POA and Responsibility for Nursing Home Bills?

I have P.O.A. for my Dad and I am on all his bank accounts and pay all his bills etc. If he goes into a nursing home can they also come after my own personal bank accounts?


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June 6, 20170 found this helpful

No. Don't worry about that.

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June 6, 20170 found this helpful

There are a lot of questions here and I would advise you to see an elder care attorney in your state before saying you would not be held responsible.
Does your Dad have private/personal money to pay his expenses in a nursing home? Does he have property that can be sold or held to pay for any overages for his care treatment? Will he be under Medicare (can/may only qualify for Medicare benefits if sent to nursing home from a hospital)? If his money and Medicare runs out, will he have to go under the Medicaid program?


Have you kept good/adequate records of all the expenditures since accepting the POA? (Medicaid will many times research what was done with a patient's money and property for up to 5 years before they were admitted to the nursing home.) States (Medicaid) can take back any money or property that looks like it was done to keep from having it go to pay for the patient's welfare. This would be considered fraud in many cases.

Not every state is the same but many have these laws on their books and can institute them anytime they feel it necessary.
You need an attorney to advise you on all of these things (for your state) and also to review any contract forms from a nursing home BEFORE you place your Dad in their care.
So, what is the legal answer to your question? I believe it can be said that the nursing home will not go after your personal bank account (immediately). But no one but an attorney can say they cannot sue you for any amount of money that is spent on his care.


You need an attorney!

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June 6, 20170 found this helpful

I did have something else that i wanted to share but, no matter what anyone tells you, please consult an attorney (better safe than sorry). You can find an attorney that deals with elder care in your area or you can consult the Department of Elder Affairs for your state and they may be able to help you.

Here are a couple of excerpts from an Elder Care site:

As your parents age, they may spend a few months or more in a long-term care facility. Thanks to parental support laws, also known as "filial support," you could be on the hook for unpaid bills they leave behind.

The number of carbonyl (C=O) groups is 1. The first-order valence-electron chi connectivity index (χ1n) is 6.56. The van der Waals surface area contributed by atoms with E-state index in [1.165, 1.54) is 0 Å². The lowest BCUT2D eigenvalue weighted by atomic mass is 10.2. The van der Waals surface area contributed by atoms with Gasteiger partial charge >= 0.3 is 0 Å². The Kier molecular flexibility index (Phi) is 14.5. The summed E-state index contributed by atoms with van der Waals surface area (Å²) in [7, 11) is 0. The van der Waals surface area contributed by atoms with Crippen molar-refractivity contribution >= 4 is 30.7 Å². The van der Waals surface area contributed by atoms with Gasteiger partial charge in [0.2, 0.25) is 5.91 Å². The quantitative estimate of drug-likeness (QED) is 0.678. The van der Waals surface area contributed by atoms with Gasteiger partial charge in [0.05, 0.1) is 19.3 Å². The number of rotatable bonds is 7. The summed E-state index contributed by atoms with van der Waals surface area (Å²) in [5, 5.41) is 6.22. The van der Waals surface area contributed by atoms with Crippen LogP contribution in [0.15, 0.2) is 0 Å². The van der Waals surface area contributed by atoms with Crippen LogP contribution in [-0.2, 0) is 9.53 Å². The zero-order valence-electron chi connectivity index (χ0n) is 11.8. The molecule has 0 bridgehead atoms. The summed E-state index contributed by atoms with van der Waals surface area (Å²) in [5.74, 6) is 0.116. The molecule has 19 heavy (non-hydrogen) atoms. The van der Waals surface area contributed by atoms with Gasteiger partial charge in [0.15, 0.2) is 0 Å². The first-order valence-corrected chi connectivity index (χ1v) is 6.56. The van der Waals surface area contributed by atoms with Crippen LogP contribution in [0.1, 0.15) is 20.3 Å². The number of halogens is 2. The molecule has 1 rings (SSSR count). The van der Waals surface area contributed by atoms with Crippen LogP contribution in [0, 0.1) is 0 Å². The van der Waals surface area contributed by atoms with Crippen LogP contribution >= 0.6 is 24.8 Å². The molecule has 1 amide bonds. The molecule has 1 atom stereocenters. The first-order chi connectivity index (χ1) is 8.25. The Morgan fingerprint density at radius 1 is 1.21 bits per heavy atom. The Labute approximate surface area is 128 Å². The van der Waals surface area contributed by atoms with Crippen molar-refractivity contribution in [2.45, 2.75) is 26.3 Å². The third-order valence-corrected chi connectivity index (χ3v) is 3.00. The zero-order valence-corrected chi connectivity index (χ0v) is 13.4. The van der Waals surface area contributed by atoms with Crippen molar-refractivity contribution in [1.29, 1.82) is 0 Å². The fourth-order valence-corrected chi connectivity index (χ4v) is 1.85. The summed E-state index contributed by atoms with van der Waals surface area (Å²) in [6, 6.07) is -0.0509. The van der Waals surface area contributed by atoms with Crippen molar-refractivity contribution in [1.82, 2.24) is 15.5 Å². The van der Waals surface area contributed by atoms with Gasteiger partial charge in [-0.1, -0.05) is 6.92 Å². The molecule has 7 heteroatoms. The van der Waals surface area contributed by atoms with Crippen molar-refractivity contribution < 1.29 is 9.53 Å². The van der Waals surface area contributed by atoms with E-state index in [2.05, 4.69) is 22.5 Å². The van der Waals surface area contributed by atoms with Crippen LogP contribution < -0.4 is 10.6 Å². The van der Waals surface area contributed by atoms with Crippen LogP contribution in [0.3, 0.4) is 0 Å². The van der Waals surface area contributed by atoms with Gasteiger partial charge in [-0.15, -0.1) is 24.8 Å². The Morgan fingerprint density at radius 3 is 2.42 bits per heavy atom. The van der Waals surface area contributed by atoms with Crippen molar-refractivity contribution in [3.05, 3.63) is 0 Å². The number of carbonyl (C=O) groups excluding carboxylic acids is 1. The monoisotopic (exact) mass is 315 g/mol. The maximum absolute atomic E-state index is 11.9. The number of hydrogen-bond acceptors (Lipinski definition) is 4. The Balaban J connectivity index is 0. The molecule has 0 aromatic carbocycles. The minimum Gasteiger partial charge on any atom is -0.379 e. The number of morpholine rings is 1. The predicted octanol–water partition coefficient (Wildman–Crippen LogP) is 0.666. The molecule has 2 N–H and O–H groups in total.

These laws allow long-term care providers to pursue payment from a parent's adult children in 29 states and Puerto Rico.
"Filial responsibility laws traditionally have rarely been enforced," he says.


(But, do we know when they will or will not?)

Here are some links to sites that have information on what you are facing.




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June 7, 20170 found this helpful

Most definitely consult with an attorney. Also keep a strict account of everything you do involving this POA. They most likely will not come after your personal account, but having said this, by keeping a strict account and record of everything you do with this POA involvement, you are covering yourself in the event of any of this coming into question. My mom ended up in a difficult situation and was being sued because of a POA. It was only because she had kept strict record of everything that it went nowhere and was eventually tossed out of court. Believe me when I say it can have the potential to get messy if there all of a sudden is someone whom objects to proceedings. So here it is again... Consult attorney & keep strict record

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June 14, 20170 found this helpful

Lots of a great advice here. Be mindful of many creditors will try to convince you that it is your responsibility and try to get you to transfer responsibility to yourself.


Sometimes, they even negotiate lower amounts that you can pay for debts that aren't your responsibility in the first place. Getting the right legal advice upfront can save you a lot of headaches in the long run.

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July 15, 20170 found this helpful

The nursing home doesn't go after anything. But SS, Medicare and Medicaid are a different story. If your names are both on something, yes, they can look at it. Get an attorney. Often though, depending on his level of care needed, it may be better to keep him in his own home and have in home help.

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